The advent of highthroughput techniques, which allow rapid acquisition of vast data sets, has created the need for fast and reliable functional annotation of molecules. A typical DNA microarray [1] or high throughput LC massspectrometry experiment [2] often leads to the identification of changes in the expression of hundreds if not thousands of molecules. The identification of pathways or biological processes that are affected in a given experimental setup requires functional annotation of multiple gene products, which can be achieved by association with a set of annotation terms. The Gene Ontology project is a collaborative effort to provide a controlled vocabulary to describe gene product attributes in different organisms [3]. The use of Gene Ontology Annotations (GOA) in highthroughput contexts has become a widespread practice to gain insight into the potential biological meaning of profiling experiments. GO provides structured, controlled vocabularies and classifications such as biological process, molecular function and cellular component. The relationship between GO terms can be described by a directed acyclic graph (DAG). Relations within GO terms, like is_a and part_of or regulates are represented by direct edges. The truepath rule postulates that an annotated gene is also associated with less specific parents of that term. Explicitly, the pathway from a child term all the way up to its toplevel parent(s) must always be true [3]. Publicly available software packages like DAVID [4], GOstat [5], FatiGO [6], GOrilla [7], BINGO [8], blast2GO [9] and others use various approaches to visualize, filter and search the GO database. Webbased applications allow users to download their findings in graphic formats or as text tables. One of the most common GO applications is to test datasets for gene enrichment. Enrichment of single GO terms might reveal potential functional characteristics of a given dataset. Typically, enrichment analyses are based on hyper geometric or binomial models. Most software tools use similar algorithms although the accepted input data might differ. Some tools need a target as well as a background set of genes as input, while others use only a default background set. A more general discussion of the advantages of different approaches can be found in [10]. Here, we investigated the usability of our new GObased method applied to modern highthroughput techniques, like mass spectrometry using the SILAC approach. Naturally, our method has to be adapted to the question addressed by the experiment. In this case the purity of certain presorted cell fraction derived from LCMS needed to be verified. We showed that our methods enabled us to check whether it is suitable to verify the purity of a certain cell fraction using the GOA platform. Furthermore, we were able to show, that our R score combined with principal component analysis (PCA) is capable to detect strongly represented branches of the GO DAG (i.e. gene products included within these branches) comparable to the output of standard p values enrichment tools.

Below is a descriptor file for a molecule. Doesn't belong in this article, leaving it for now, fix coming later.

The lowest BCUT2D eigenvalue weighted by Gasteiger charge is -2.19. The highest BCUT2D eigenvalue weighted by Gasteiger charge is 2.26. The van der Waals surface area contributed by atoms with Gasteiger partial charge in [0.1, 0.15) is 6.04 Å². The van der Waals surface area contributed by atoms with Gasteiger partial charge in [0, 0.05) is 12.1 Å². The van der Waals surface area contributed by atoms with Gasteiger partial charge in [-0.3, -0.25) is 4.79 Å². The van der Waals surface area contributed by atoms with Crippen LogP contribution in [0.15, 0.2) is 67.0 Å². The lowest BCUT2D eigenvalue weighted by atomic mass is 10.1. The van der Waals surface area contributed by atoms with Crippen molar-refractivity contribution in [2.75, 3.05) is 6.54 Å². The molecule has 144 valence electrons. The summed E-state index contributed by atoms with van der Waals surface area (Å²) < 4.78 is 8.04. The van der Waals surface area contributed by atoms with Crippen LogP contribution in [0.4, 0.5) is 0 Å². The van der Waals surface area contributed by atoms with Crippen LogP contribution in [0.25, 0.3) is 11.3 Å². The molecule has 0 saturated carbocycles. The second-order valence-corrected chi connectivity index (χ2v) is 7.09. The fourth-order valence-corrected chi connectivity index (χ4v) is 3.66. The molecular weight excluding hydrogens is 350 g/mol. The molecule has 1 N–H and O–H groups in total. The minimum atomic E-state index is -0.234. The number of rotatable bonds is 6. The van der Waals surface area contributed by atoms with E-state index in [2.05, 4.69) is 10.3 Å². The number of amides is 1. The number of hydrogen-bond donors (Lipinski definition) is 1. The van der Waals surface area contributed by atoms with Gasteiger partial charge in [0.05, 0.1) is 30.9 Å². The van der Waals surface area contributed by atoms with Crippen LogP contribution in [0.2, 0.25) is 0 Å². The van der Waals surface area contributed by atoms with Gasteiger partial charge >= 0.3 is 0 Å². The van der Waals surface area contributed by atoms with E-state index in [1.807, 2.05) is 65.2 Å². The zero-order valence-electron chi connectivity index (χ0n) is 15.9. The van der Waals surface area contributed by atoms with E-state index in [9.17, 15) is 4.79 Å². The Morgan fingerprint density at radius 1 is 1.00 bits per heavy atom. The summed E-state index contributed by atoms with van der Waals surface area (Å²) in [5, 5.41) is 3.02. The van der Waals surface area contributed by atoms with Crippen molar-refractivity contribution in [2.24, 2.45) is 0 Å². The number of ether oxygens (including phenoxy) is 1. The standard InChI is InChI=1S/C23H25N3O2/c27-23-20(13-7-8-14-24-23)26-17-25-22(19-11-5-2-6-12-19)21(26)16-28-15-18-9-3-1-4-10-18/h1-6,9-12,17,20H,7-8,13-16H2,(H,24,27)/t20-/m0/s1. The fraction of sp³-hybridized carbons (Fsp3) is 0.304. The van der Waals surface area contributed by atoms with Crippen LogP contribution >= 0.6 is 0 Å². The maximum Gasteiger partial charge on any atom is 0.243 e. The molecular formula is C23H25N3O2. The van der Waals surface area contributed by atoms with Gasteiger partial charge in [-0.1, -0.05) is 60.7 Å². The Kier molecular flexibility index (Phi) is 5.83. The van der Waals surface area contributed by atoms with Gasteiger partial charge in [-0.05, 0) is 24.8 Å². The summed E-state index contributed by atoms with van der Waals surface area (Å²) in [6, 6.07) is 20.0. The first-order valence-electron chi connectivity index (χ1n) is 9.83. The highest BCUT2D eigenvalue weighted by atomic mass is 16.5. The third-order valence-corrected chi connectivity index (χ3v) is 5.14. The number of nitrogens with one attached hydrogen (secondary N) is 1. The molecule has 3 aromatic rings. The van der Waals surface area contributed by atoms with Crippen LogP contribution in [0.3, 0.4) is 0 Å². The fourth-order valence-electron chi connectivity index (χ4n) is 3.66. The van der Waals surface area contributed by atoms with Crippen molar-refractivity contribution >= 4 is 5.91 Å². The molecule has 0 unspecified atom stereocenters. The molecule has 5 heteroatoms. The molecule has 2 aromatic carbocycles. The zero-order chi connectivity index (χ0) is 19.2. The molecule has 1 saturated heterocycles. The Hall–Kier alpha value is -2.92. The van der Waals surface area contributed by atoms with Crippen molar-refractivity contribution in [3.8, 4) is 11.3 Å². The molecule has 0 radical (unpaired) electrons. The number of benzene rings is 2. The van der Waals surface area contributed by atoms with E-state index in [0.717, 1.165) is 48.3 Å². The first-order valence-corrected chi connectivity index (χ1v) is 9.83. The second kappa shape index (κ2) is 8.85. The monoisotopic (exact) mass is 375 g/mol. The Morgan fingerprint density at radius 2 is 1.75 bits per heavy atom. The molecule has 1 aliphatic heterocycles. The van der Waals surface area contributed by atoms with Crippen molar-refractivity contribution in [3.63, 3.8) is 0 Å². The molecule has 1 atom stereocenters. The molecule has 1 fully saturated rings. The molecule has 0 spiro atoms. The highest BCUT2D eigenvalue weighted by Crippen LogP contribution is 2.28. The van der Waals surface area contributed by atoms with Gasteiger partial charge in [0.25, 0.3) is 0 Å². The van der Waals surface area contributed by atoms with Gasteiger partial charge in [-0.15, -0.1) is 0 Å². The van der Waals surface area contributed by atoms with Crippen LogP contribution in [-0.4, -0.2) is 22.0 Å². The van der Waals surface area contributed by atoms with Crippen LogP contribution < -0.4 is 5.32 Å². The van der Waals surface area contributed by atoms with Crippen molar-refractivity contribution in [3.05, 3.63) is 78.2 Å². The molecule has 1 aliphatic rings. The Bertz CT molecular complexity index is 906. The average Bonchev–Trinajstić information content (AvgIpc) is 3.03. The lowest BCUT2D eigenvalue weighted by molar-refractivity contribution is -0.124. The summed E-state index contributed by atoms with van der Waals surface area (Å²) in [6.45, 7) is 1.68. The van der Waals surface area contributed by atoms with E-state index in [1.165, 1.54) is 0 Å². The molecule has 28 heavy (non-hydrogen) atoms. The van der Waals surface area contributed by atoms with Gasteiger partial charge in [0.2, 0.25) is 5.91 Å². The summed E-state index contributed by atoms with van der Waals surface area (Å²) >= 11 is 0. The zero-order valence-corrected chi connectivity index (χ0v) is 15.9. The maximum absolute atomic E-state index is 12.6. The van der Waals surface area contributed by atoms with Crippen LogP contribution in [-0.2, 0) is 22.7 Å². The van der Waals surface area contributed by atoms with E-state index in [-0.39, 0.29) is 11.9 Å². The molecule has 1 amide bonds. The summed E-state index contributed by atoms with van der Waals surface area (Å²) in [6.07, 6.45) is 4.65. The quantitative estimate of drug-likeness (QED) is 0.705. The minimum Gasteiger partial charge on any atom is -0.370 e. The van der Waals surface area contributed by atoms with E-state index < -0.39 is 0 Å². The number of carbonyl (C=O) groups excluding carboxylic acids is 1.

Results
To detect strongly represented GO branches more specifically than with commonly used methods, we developed a specific representation score R that combined with PCA takes into account relative frequencies of gene product occurrences within the data set and topological ordering of the GODAG. To reveal specific dependencies within the dataset, we performed a PCA on that new score R. In order to demonstrate the performance of our method, we applied it to an experimental dataset derived from fractionated cardiomyocyte proteins, which was obtained by enhanced liquid chromatographymass spectrometry (GeLCMS). Our analysis enabled us to accurately detect distinct groups of proteins that are localized in specific cell fractions.
Data processing and R score assignment